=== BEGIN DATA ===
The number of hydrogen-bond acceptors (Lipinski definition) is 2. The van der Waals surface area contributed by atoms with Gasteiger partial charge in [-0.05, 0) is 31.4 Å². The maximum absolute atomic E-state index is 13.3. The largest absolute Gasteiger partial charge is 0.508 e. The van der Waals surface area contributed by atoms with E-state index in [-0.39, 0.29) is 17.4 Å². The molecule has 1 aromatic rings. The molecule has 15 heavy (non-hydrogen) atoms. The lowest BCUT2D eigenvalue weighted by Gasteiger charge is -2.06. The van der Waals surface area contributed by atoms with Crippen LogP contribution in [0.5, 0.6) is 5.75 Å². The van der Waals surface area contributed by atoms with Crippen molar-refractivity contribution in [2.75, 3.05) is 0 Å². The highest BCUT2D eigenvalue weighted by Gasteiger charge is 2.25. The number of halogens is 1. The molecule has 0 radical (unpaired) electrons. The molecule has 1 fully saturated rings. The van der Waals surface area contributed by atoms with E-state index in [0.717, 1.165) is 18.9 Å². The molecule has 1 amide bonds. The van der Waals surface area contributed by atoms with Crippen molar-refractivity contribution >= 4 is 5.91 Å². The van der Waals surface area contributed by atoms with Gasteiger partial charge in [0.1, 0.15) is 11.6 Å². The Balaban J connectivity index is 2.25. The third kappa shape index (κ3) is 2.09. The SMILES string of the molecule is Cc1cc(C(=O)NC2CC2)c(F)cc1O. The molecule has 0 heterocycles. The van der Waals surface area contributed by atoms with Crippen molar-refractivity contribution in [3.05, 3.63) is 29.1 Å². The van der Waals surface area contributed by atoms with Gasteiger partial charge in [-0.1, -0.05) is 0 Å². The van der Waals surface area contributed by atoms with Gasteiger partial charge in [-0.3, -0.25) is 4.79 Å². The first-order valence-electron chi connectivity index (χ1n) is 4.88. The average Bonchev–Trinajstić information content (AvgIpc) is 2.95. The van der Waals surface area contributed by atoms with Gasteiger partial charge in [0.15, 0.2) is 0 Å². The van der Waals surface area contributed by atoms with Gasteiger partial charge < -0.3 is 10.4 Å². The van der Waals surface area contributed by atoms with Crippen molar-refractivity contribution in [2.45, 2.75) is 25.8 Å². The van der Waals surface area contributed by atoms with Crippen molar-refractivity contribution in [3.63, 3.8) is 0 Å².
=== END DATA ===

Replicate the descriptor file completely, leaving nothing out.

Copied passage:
The number of hydrogen-bond acceptors (Lipinski definition) is 2. The van der Waals surface area contributed by atoms with Gasteiger partial charge in [-0.05, 0) is 31.4 Å². The maximum absolute atomic E-state index is 13.3. The largest absolute Gasteiger partial charge is 0.508 e. The van der Waals surface area contributed by atoms with E-state index in [-0.39, 0.29) is 17.4 Å². The molecule has 1 aromatic rings. The molecule has 15 heavy (non-hydrogen) atoms. The lowest BCUT2D eigenvalue weighted by Gasteiger charge is -2.06. The van der Waals surface area contributed by atoms with Crippen LogP contribution in [0.5, 0.6) is 5.75 Å². The van der Waals surface area contributed by atoms with Crippen molar-refractivity contribution in [2.75, 3.05) is 0 Å². The highest BCUT2D eigenvalue weighted by Gasteiger charge is 2.25. The number of halogens is 1. The molecule has 0 radical (unpaired) electrons. The molecule has 1 fully saturated rings. The van der Waals surface area contributed by atoms with E-state index in [0.717, 1.165) is 18.9 Å². The molecule has 1 amide bonds. The van der Waals surface area contributed by atoms with Crippen molar-refractivity contribution >= 4 is 5.91 Å². The van der Waals surface area contributed by atoms with Gasteiger partial charge in [0.1, 0.15) is 11.6 Å². The Balaban J connectivity index is 2.25. The third kappa shape index (κ3) is 2.09. The SMILES string of the molecule is Cc1cc(C(=O)NC2CC2)c(F)cc1O. The molecule has 0 heterocycles. The van der Waals surface area contributed by atoms with Crippen molar-refractivity contribution in [3.05, 3.63) is 29.1 Å². The van der Waals surface area contributed by atoms with Gasteiger partial charge in [-0.1, -0.05) is 0 Å². The van der Waals surface area contributed by atoms with Gasteiger partial charge in [-0.3, -0.25) is 4.79 Å². The first-order valence-electron chi connectivity index (χ1n) is 4.88. The average Bonchev–Trinajstić information content (AvgIpc) is 2.95. The van der Waals surface area contributed by atoms with Gasteiger partial charge in [0.15, 0.2) is 0 Å². The van der Waals surface area contributed by atoms with Gasteiger partial charge < -0.3 is 10.4 Å². The van der Waals surface area contributed by atoms with Crippen molar-refractivity contribution in [2.45, 2.75) is 25.8 Å². The van der Waals surface area contributed by atoms with Crippen molar-refractivity contribution in [3.63, 3.8) is 0 Å².